Portland, OR Mayor, Activists Celebrate Trailblazing Fossil Fuel Infrastructure Ban

For Immediate Release:            

Contact: Mia Reback at 310-717-7966 or mia@350pdx.org; Daphne Wysham at 202-510-3541 or daphne@sustainable-economy.org; or Nicky Vogt at 202-331-2389 or vogt@newpartners.com

December 14, 2016

Portland, Oregon – Today, Portland Mayor Charlie Hales joined community leaders and activists to celebrate the unanimous passage of a new city ordinance banning new bulk fossil fuel terminals that renews Portland’s commitment to strong climate action, lower carbon emissions, effective seismic resilience, a safer Columbia River Gorge, and a safer environment for those in and around Portland.

This first of its kind ordinance prohibits the construction of new fossil fuel infrastructure that has the capability to transload fossil fuels or is larger than two million gallons in capacity and forbids existing terminals from expanding in size, preventing any further potential damage to their local environment.nffi-victory_cities-lead-copy

(L to R): Portland Mayor Charlie Hales, Walla Walla Tribal Elder Cathy Sampson-Kruse and City Councilor Amanda Fritz. Photo: Rick Rappaport

The Portland City Council passed two other climate policies on Wednesday morning: home energy scoring which will require energy audits before residential home sales and an update to the city’s electric vehicle strategy. ‘

Portland Mayor Charlie Hales said, “Portland has been a world leader in ‪climate action. We were the first U.S. city to adopt a climate action plan. We were the first to bring back the modern streetcar. Now we’ll be the first to deliberately transition from dirty, dangerous fuels to ‪clean, ‪renewable ‪energy with the passage of Portland’s policy that prohibits bulk fossil fuel facilities,” said Mayor Hales. “This work would not be possible without our strong grassroots organizations that have led our city’s efforts forward. Now more than ever, these local community voices are needed, because the risks of not acting on climate change are just too severe.”

Mia Reback, Lead Organizer for 350 PDX,  stated, “Portland is taking bold steps to protect our city from the immediate risks of fossil fuels while sending a powerful message to other cities across the nation and the world that the grassroots movement will not let national politics deter cities from taking the lead on climate action. City by city we can, and will, ensure the steps are taken to rapidly transition away from fossil fuels, protecting the very essence of life on planet earth.”

Micah Meskel, Conservation Field Coordinator at Audubon Society of Portland said,“Today we saw the power of the grassroots prevail. This vote solidifies a historic climate action by the City, one that can be replicated in cities throughout the Northwest, and will spark additional community led initiatives here in Portland to severe our City’s reliance to dangerous fossil fuel infrastructure.”

Regna Merritt, Healthy Climate Program Director of Oregon Physicians for Social Responsibility stated, “Low-income populations and communities of color experience the worst impacts of fossil fuels and climate disruption. As we celebrate a huge victory for the health and safety of our community, we urge other communities to take similarly bold actions.”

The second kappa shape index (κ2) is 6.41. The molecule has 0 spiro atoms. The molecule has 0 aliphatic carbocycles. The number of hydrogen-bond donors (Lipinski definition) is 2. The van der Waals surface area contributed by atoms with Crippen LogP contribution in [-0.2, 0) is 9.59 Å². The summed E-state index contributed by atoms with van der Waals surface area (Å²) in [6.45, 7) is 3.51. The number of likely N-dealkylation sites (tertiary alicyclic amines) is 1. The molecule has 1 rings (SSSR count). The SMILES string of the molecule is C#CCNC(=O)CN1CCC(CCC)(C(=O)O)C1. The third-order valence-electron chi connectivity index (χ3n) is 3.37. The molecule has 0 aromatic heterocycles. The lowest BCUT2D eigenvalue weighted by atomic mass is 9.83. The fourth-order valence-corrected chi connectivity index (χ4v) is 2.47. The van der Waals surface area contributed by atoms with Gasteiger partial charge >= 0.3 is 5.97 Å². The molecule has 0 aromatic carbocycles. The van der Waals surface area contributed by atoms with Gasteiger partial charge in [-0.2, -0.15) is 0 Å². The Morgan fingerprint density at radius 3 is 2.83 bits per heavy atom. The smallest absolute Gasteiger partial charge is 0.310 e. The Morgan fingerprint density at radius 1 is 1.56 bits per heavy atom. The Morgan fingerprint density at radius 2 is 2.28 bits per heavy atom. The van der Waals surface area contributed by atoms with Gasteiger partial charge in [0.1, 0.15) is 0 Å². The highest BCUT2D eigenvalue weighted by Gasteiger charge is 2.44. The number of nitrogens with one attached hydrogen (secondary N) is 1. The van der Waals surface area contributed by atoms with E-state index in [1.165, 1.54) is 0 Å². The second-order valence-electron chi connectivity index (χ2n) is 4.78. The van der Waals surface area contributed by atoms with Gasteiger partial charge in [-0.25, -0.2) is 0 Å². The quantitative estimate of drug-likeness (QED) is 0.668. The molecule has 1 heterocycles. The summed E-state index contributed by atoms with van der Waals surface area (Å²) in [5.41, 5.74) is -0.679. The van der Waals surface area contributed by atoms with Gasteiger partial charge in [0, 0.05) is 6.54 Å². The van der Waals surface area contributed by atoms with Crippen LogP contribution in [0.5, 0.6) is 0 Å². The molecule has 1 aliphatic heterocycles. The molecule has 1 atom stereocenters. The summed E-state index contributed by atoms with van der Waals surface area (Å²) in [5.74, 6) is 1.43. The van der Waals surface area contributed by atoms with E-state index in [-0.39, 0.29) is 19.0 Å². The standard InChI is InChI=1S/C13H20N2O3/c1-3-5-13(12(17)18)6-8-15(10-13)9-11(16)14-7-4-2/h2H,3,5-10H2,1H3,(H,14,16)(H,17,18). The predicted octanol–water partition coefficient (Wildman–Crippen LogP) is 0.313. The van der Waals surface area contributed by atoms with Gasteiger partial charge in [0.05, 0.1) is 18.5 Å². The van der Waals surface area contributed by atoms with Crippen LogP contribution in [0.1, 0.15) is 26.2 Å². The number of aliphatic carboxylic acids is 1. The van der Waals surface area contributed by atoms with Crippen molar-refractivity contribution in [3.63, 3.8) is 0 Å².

Jasmine Zimmer-Stucky, Senior Organizer at Columbia Riverkeeper said, “At a time when people around the world are grappling with how to protect clean water and accelerate a transition away from fossil fuels, Portland is setting a globally significant example and using this geographic and economic opportunity to make a bold statement. “

Steve McCoy, Staff Attorney for the Friends of the Columbia Gorge said, “The explosive train wreck in the Columbia River Gorge last June is direct evidence of the dangers of shipping fossil fuels by rail. Portland’s action not only safeguards our children from the immediate dangers of more explosive oil trains passing through our communities, but also makes a strong stand for our children’s children by blocking an avenue for increasing the use of greenhouse gas intensive fossil fuels abroad.”

Daphne Wysham, climate program director at the Center for Sustainable Economy, and a member of the Climate Action Coalition said: “With this grassroots-led victory, Portland is showing where the future lies: Not in the boom and bust fossil fuel economy, but in a more equitable low- to zero-carbon economy. Portland’s low-carbon economy now provides about 47,000 middle-wage jobs, representing over $10 billion in goods and services annually, with an average 5 percent annual growth rate–a far more sustainable economy than fossil fuel exports would provide.”

This victory is the result of over two years of organizing from local activists and community members committed to the betterment of Portland’s environment and the protection of our neighbors’ health and safety. The ordinance is an important step forward for Portland and should serve as a model for other municipalities and states.  

This policy was worked on by 350PDX, Audubon Society of Portland, Columbia Riverkeeper, Climate Action Coalition, Friends of the Columbia Gorge, Oregon Physicians for Social Responsibility, Center for Sustainable Economy, the Oregon Chapter Sierra Club, and more.


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    Feds Deny LNG Export Project Permit, Again, in Oregon

    For Immediate Release

    December 12, 2016

    For more information, contact Ted Gleichman, political advisor, Center for Sustainable Economy: 503-781-2498tedgleichman@mac.com

    (Portland, OR) A massive natural gas export project aimed at the Oregon coast is on life support after the federal government ruled against it late Friday afternoon, December 9, 2016.  The Jordan Cove Energy Project, a $7.6 billion terminal and pipeline plan to export liquefied natural gas (LNG) to Asia from Canada and the Rockies, was refused by the Federal Energy Regulatory Commission (FERC).  The first-ever rejection of federal permits for an LNG export project came in the wake of an 11-year coordinated grassroots campaign against this LNG terminal and pipeline in southern Oregon.

    “We’ve been fighting this project for more than a decade,” said Ted Gleichman, a political advisor to the Center for Sustainable Economy. “Thousands of people working together are defeating billions of dirty, dangerous fossil fuel dollars. This is the first victory where FERC ruled in our favor.”


    Photo credit: Rick Rappaport